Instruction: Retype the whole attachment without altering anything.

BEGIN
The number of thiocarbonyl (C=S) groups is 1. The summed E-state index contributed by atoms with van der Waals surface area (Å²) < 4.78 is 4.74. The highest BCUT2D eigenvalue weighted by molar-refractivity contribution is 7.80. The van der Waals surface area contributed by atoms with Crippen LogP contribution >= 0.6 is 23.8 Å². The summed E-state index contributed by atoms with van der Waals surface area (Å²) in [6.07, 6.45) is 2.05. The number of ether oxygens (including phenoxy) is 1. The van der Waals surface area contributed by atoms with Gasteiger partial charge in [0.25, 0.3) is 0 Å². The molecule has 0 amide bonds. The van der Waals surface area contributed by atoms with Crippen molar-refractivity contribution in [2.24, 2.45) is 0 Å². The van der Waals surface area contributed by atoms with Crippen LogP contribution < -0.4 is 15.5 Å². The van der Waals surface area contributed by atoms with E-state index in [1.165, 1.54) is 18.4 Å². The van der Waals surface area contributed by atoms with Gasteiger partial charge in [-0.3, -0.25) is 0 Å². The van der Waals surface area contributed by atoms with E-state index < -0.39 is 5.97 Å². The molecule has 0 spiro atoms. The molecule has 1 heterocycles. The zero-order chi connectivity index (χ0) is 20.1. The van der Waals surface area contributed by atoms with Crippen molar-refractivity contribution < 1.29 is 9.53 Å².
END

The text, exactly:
The number of thiocarbonyl (C=S) groups is 1. The summed E-state index contributed by atoms with van der Waals surface area (Å²) < 4.78 is 4.74. The highest BCUT2D eigenvalue weighted by molar-refractivity contribution is 7.80. The van der Waals surface area contributed by atoms with Crippen LogP contribution >= 0.6 is 23.8 Å². The summed E-state index contributed by atoms with van der Waals surface area (Å²) in [6.07, 6.45) is 2.05. The number of ether oxygens (including phenoxy) is 1. The van der Waals surface area contributed by atoms with Gasteiger partial charge in [0.25, 0.3) is 0 Å². The molecule has 0 amide bonds. The van der Waals surface area contributed by atoms with Crippen molar-refractivity contribution in [2.24, 2.45) is 0 Å². The van der Waals surface area contributed by atoms with Crippen LogP contribution < -0.4 is 15.5 Å². The van der Waals surface area contributed by atoms with E-state index in [1.165, 1.54) is 18.4 Å². The van der Waals surface area contributed by atoms with Gasteiger partial charge in [-0.3, -0.25) is 0 Å². The van der Waals surface area contributed by atoms with E-state index < -0.39 is 5.97 Å². The molecule has 0 spiro atoms. The molecule has 1 heterocycles. The zero-order chi connectivity index (χ0) is 20.1. The van der Waals surface area contributed by atoms with Crippen molar-refractivity contribution < 1.29 is 9.53 Å².